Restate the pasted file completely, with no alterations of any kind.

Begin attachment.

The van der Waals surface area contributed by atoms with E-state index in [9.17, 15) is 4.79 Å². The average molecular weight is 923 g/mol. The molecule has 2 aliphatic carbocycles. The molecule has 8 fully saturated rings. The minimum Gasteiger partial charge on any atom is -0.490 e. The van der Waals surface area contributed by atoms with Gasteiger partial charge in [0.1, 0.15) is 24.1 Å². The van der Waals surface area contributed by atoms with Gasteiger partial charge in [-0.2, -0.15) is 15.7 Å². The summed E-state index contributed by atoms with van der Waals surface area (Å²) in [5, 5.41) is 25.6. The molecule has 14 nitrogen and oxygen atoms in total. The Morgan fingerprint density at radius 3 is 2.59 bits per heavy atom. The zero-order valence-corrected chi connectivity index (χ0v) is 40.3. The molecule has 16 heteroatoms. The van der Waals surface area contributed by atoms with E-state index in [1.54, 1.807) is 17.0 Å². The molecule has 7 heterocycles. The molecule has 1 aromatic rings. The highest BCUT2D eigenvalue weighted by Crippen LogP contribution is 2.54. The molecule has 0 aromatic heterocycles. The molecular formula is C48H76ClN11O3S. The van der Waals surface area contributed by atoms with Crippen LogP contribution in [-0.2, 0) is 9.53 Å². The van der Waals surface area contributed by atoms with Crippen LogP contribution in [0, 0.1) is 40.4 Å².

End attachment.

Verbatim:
The van der Waals surface area contributed by atoms with E-state index in [9.17, 15) is 4.79 Å². The average molecular weight is 923 g/mol. The molecule has 2 aliphatic carbocycles. The molecule has 8 fully saturated rings. The minimum Gasteiger partial charge on any atom is -0.490 e. The van der Waals surface area contributed by atoms with Gasteiger partial charge in [0.1, 0.15) is 24.1 Å². The van der Waals surface area contributed by atoms with Gasteiger partial charge in [-0.2, -0.15) is 15.7 Å². The summed E-state index contributed by atoms with van der Waals surface area (Å²) in [5, 5.41) is 25.6. The molecule has 14 nitrogen and oxygen atoms in total. The Morgan fingerprint density at radius 3 is 2.59 bits per heavy atom. The zero-order valence-corrected chi connectivity index (χ0v) is 40.3. The molecule has 16 heteroatoms. The van der Waals surface area contributed by atoms with E-state index in [1.54, 1.807) is 17.0 Å². The molecule has 7 heterocycles. The molecule has 1 aromatic rings. The highest BCUT2D eigenvalue weighted by Crippen LogP contribution is 2.54. The molecule has 0 aromatic heterocycles. The molecular formula is C48H76ClN11O3S. The van der Waals surface area contributed by atoms with Crippen LogP contribution in [-0.2, 0) is 9.53 Å². The van der Waals surface area contributed by atoms with Crippen LogP contribution in [0, 0.1) is 40.4 Å².